Letter: Going back to PST/GST called a mistake

What a huge and costly step backwards for all in B.C.

To the editor:

What a huge and costly step backwards for all in B.C—unless we are able to live free of taxes, the combined PST/GST (HST) was far superior and less costly on many fronts.

It was deemed business-friendly but bad for people. I just wonder what all those people do for a living. Unless they work for government, they either own a business or work for one.

If they are retired, then maybe they want to consider that the government needs plenty of income to pay for services and pensions.

Repaying the federal government billions, then collecting a little less tax and spending millions to build and run the bureaucracy to administer the new tax is going to be expensive, not to mention the export businesses (and jobs they provide) that will now be a little less inspired to locate in B.C.

Under the HST, a relatively small selection of personal goods and services were costing a little more.

However, under HST the businesses that people were employed at were also paying less to provide those services and jobs.

It’s true that consumer prices did not suddenly or directly come down with HST, but over time some did and others have been maintained despite inflation.

Today, a lot of services that now have to charge only GST have hiked or maintained the old tax-in price by fairly claiming that they have not increased prices for a while.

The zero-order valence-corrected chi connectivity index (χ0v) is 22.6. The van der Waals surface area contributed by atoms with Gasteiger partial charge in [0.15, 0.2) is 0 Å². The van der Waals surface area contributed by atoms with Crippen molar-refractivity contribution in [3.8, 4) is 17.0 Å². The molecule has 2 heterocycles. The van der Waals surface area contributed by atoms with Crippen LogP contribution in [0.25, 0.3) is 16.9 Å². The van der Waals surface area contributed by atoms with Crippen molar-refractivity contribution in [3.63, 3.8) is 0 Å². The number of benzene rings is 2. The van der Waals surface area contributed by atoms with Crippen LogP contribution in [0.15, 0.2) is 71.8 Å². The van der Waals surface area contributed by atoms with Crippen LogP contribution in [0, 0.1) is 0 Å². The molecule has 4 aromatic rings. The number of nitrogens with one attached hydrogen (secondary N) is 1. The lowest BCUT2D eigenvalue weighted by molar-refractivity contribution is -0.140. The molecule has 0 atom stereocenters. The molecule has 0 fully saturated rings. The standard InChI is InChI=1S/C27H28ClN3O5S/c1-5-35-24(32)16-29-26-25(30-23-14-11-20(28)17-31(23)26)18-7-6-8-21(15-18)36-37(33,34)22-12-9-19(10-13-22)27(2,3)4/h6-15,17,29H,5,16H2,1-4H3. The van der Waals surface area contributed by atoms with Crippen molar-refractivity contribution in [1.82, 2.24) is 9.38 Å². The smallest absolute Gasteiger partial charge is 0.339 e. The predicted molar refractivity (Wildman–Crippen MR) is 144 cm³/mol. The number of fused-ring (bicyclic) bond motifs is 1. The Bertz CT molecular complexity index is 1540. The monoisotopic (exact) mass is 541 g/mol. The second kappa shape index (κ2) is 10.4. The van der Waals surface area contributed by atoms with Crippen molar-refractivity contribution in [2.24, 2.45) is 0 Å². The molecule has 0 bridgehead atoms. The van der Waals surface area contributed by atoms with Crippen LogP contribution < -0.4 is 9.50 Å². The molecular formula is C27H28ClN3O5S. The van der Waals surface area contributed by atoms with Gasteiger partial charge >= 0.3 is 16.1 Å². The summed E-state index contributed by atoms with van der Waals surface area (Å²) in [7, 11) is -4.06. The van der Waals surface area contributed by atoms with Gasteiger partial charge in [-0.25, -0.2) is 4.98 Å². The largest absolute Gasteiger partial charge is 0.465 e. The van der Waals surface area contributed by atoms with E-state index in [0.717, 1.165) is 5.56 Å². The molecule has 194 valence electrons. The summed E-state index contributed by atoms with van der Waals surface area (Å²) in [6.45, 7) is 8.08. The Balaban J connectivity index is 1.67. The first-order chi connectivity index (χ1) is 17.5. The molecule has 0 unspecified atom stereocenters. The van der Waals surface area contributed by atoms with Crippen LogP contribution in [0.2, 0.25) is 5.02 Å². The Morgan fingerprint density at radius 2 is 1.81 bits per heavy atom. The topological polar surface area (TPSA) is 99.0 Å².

So much for saving a lot of money. Also, these businesses are now paying a lot of PST and they simply have to build that new cost into their prices in order to maintain a similar profit with which to pay their employees.

The world has changed a lot in recent years. Online purchases, most of which are placed outside of B.C., are becoming quite significant. B.C.’s PST is legally required on goods brought into the province but it’s complicated to collect and very difficult to enforce. As a result, it becomes more inviting to buy out of province.

At least with the HST, it was one tax for the whole country and very easy for one (federal) government to ensure that everyone charged the tax.

If everyone found a way to avoid the PST by buying out of province, then another form of tax revenue would be introduced.

But by then a number of the B.C. businesses that employ people in B.C. would no longer exist.

We need to be thinking just a little further beyond our immediate and selfish actions.

No doubt the provincial government did the wost possible job of promising one thing, doing the opposite, and then royally messing up any damage control.

I am probably just as unhappy (on a number of fronts) as most others. In Prince Edward Island, that province just started their HST but its provincial government had the foresight to reduce the overall tax by one per cent so that the new tax would truly be neutral.

In B.C., when the debate started to get ugly the government had the opportunity to do the same in order to give people comfort, trust and time to adjust and recognize the overall benefits.

The punishment was not unjustified, but we are now going to find out just how much each of us will pay as individuals and as a province for a long time to come.

All said, people are predictable, and any competent government should have recognized this on more than one occasion.

 

Michael Neill,  Kelowna